The Missouri River Basin Balancer offers insight into the inland waterway of the Missouri River and its system of reservoirs, which are operated with a goal for serving each of the benefits, flood control, navigation, hydropower, irrigation, water supply, recreation, fish and wildlife, and water quality, for which the Mainstem reservoirs were authorized and constructed. Users can take charge of river operations and experience the unique challenges presented when managing reservoir operations in a variety of weather conditions across a geographically diverse basin.

Stop Aquatic Hitchhikers! Prevent invasive species Water Safety Reserve a campsite at USACE campgrounds at Recreation.gov Purchase Navigation and Boating Maps from the Jefferson National Parks Association

Dam and Hydropower projects are part of what makes the Corps the largest provider of water-based outdoor recreation in the nation. The Omaha District has several lake and river projects providing diverse recreational opportunities.
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Visitors of all ages can enjoy traditional activities like hiking, boating, fishing, camping and hunting, and for those slightly more adventurous there is snorkeling, windsurfing, whitewater rafting, mountain biking and geo-caching. Regardless of your favorite outdoor activity one thing is certain, recreation enriches people's lives. A visit to an Army Corps of Engineers' recreation area can strengthen family ties and friendships; create unforgettable memories and connect people to nature that will last a lifetime.
 
Between 1932 and 1957, the U.S. Army Corps of Engineers built six main stem dams and many smaller dams along Missouri River tributaries. These, along with a system of federal and private levees, reduce flooding risks for urban and agricultural property and lives throughout the Missouri River watershed. The Omaha District estimates that this system has prevented an estimated billions in damages in today's dollars.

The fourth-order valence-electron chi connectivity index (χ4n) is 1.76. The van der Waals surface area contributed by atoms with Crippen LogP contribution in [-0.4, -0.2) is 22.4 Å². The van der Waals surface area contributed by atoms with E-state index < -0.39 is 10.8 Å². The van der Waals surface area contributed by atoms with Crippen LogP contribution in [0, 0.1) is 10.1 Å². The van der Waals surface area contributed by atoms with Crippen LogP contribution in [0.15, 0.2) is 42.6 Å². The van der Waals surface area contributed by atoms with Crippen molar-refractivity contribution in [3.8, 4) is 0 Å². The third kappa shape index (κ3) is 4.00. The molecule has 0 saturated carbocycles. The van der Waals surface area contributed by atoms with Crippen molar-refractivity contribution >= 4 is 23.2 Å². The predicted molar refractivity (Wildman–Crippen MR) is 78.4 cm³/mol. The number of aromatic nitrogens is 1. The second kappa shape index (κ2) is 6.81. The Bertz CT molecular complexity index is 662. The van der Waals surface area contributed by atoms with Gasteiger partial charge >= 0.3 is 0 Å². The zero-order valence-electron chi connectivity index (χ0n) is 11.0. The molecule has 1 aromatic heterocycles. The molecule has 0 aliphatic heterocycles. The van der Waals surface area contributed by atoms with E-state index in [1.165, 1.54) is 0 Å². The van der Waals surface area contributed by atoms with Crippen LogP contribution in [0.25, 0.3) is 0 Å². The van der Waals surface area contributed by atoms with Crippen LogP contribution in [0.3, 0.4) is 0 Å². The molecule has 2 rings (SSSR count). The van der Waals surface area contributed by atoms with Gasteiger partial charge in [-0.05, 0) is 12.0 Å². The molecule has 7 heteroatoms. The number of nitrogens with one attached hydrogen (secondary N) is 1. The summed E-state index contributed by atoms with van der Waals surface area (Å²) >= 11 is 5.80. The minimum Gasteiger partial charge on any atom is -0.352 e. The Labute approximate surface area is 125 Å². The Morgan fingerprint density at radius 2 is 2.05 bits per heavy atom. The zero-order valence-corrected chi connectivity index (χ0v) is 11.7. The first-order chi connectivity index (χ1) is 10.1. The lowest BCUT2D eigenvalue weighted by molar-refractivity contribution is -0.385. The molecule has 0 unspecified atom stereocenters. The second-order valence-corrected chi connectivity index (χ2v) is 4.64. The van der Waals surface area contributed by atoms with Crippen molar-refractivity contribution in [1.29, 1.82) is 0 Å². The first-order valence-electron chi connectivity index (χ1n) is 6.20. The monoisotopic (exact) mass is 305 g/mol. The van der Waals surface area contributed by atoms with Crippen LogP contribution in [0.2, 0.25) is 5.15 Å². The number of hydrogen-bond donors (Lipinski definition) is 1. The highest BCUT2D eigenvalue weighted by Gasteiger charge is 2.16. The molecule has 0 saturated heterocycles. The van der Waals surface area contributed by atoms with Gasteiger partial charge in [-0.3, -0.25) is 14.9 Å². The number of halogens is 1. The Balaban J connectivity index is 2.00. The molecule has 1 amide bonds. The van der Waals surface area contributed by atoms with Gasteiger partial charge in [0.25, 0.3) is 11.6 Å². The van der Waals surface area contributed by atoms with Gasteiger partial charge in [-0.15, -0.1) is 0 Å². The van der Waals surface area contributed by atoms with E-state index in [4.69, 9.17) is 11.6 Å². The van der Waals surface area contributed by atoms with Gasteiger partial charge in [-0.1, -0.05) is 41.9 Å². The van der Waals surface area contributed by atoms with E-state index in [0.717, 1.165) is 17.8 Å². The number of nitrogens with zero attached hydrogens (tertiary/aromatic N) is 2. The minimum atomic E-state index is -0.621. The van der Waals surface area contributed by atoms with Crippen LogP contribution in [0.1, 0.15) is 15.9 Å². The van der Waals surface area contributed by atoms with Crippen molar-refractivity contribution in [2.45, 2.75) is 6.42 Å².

Many of these projects, which were built primarily for navigation, flood control or other purposes, are also used for hydropower production. The Corps is the Nation's largest single producer of hydroelectricity. Nationwide, the Corps operates 75 hydropower projects, housing 349 generator units with a total capacity of 20.7 million kilowatts, or about 3.5 percent of the Nation's total electric power production.

Recent Dam and Lake News

USACE, Reclamation to co-host ribbon cutting ceremony for Lower Yellowstone diversion dam, fish passage project
7/20/2022
The U.S. Army Corps of Engineers, Omaha District and the U.S. Bureau of Reclamation will co-host an official ribbon cutting ceremony on July 26, at 11:00 a.m. on Joe’s Island near Glendive to...
Oahe Project Resumes Powerhouse Tours; Visitor Center Summer Hours Set
6/7/2022 UPDATED
The Oahe Project is once again offering tours of the Oahe Powerhouse.Public walk-in tours will be available Wednesday through Saturday beginning June 2 and ending on September 5. Tours will start at...
East Tailrace boat ramp at Garrison Dam closed May 3 for concrete repairs
5/2/2022
The U.S. Army Corps of Engineers, Omaha District announces the East Tailrace boat ramp at Garrison Dam, North Dakota will be temporarily closed Tuesday, May 3, from 12:00 a.m. to 12:00 p.m. to remove...
Crest Road at Gavins Point Dam closed Wednesday, Dec. 1 for maintenance
11/29/2021
The U.S. Army Corps of Engineers, Omaha District announced that Crest Road at Gavins Point Dam, South Dakota will be closed Wednesday, Dec. 1, from 9 a.m.to 3:30 p.m. for maintenance. Visitors are...
Generator maintenance will result in water releases through spillway gates at Gavins Point Dam
9/16/2021
Maintenance on the generators at Gavins Point Powerplant near Yankton, South Dakota, will result in the need to release water through the spillway gates through Sept. 30...